September 2018
Volume 18, Issue 10
Open Access
Vision Sciences Society Annual Meeting Abstract  |   September 2018
Temporal visual statistical learning is enhanced by increasing working memory demands related to sequence members
Author Affiliations
  • Kenjin Chang
    Department of Psychological and Brain Sciences, University of Delaware
  • Leeland Rogers
    Department of Psychological and Brain Sciences, University of Delaware
  • Timothy Vickery
    Department of Psychological and Brain Sciences, University of Delaware
Journal of Vision September 2018, Vol.18, 1307. doi:10.1167/18.10.1307
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      Kenjin Chang, Leeland Rogers, Timothy Vickery; Temporal visual statistical learning is enhanced by increasing working memory demands related to sequence members. Journal of Vision 2018;18(10):1307. doi: 10.1167/18.10.1307.

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      © ARVO (1962-2015); The Authors (2016-present)

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Abstract

Temporal visual statistical learning (VSL) occurs when stimuli are predictive of the identities of subsequently presented stimuli during familiarization. Little is known about how task demands during familiarization affect temporal VSL. To examine this question, we exposed participants (N=60, 20 in each group) to streams of shape images that appeared one at a time while they did a simple detection task (respond to the "jiggle" of a shape), a one-back task (respond to the immediate repetition of a shape), or a two-back task (respond to the two-back repetition of a shape). All groups were exposed to the same number of jiggle, one-back, and two-back events. Unbeknownst to participants, streams were composed of repeating triplets of shapes that always appeared in the same order. After familiarization, participants completed a surprise recognition stage in which they chose between target and foil triplets based on which seemed more familiar, where foils were recomposed triplets that had not been exposed during familiarization. We compared recognition rates across the three task groups, and found that higher working memory demands produced higher rates of recognition. All four groups were significantly better than chance at recognizing target triplets (all p< .001 vs chance level of 50%). However, the one-back group performed better than the jiggle-detection group (69.7% vs 56.6% accuracy, p=.03) while the two-back group performed best of all (86.5%, both p < .005 vs. the other groups), despite the fact that the two-back task was more challenging than the one-back task during familiarization (slower RTs and lower accuracy, both p< .005). In conclusion, holding the contents of a shape stream in working memory enhances learning for temporal contingencies, even when it makes the task more difficult to perform.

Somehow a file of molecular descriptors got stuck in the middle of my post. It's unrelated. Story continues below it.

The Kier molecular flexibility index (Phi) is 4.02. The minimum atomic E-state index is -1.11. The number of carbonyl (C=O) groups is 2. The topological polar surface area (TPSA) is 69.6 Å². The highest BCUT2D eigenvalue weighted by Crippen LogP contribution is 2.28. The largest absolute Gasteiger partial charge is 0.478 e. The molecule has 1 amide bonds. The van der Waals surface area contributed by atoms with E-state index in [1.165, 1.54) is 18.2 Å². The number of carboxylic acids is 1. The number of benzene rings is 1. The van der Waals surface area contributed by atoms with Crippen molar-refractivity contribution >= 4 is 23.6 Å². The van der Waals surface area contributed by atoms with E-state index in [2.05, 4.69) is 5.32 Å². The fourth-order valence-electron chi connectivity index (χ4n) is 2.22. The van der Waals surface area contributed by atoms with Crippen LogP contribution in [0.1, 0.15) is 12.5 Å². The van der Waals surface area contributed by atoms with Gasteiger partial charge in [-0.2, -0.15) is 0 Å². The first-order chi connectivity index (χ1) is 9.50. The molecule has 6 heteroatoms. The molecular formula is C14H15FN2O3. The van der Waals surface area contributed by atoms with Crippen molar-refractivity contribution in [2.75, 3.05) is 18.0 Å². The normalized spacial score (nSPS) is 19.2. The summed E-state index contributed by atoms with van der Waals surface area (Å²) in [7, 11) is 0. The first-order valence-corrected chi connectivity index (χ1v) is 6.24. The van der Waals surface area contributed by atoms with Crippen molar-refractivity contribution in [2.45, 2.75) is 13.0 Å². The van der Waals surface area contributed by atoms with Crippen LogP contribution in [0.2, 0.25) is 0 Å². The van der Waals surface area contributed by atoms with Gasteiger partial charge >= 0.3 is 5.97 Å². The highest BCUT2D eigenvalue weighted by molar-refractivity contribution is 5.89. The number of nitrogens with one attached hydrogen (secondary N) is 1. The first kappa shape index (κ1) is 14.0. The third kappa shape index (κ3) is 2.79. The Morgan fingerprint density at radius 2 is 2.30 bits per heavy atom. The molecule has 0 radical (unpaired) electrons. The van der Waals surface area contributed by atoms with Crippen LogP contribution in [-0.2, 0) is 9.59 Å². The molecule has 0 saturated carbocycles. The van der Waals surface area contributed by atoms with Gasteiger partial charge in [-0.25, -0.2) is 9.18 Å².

Meeting abstract presented at VSS 2018

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